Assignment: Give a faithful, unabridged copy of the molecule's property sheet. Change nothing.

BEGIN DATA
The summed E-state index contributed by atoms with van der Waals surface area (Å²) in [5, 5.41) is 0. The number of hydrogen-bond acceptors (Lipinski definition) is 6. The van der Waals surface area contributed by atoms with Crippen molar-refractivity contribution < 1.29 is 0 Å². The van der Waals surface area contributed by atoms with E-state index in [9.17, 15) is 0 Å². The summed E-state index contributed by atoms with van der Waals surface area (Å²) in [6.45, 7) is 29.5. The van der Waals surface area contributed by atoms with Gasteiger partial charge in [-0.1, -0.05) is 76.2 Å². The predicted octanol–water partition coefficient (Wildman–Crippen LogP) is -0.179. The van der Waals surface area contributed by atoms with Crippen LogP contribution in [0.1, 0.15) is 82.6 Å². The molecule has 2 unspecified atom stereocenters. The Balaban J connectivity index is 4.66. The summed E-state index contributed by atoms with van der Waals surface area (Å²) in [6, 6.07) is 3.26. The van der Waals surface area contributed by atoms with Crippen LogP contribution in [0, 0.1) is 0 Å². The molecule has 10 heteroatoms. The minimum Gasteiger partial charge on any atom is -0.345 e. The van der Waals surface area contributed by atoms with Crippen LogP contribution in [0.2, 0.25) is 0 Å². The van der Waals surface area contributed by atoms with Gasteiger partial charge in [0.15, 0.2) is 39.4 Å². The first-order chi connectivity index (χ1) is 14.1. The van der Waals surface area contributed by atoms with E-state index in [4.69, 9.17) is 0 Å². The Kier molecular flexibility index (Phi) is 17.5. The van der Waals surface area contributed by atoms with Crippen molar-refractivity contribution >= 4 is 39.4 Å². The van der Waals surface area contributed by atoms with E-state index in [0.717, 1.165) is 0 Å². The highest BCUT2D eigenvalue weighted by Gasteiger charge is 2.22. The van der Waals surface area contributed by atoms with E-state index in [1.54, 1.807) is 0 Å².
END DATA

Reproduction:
The summed E-state index contributed by atoms with van der Waals surface area (Å²) in [5, 5.41) is 0. The number of hydrogen-bond acceptors (Lipinski definition) is 6. The van der Waals surface area contributed by atoms with Crippen molar-refractivity contribution < 1.29 is 0 Å². The van der Waals surface area contributed by atoms with E-state index in [9.17, 15) is 0 Å². The summed E-state index contributed by atoms with van der Waals surface area (Å²) in [6.45, 7) is 29.5. The van der Waals surface area contributed by atoms with Gasteiger partial charge in [-0.1, -0.05) is 76.2 Å². The predicted octanol–water partition coefficient (Wildman–Crippen LogP) is -0.179. The van der Waals surface area contributed by atoms with Crippen LogP contribution in [0.1, 0.15) is 82.6 Å². The molecule has 2 unspecified atom stereocenters. The Balaban J connectivity index is 4.66. The summed E-state index contributed by atoms with van der Waals surface area (Å²) in [6, 6.07) is 3.26. The van der Waals surface area contributed by atoms with Crippen LogP contribution in [0, 0.1) is 0 Å². The molecule has 10 heteroatoms. The minimum Gasteiger partial charge on any atom is -0.345 e. The van der Waals surface area contributed by atoms with Crippen LogP contribution in [0.2, 0.25) is 0 Å². The van der Waals surface area contributed by atoms with Gasteiger partial charge in [0.15, 0.2) is 39.4 Å². The first-order chi connectivity index (χ1) is 14.1. The van der Waals surface area contributed by atoms with E-state index in [4.69, 9.17) is 0 Å². The Kier molecular flexibility index (Phi) is 17.5. The van der Waals surface area contributed by atoms with Crippen molar-refractivity contribution >= 4 is 39.4 Å². The van der Waals surface area contributed by atoms with E-state index in [0.717, 1.165) is 0 Å². The highest BCUT2D eigenvalue weighted by Gasteiger charge is 2.22. The van der Waals surface area contributed by atoms with E-state index in [1.54, 1.807) is 0 Å².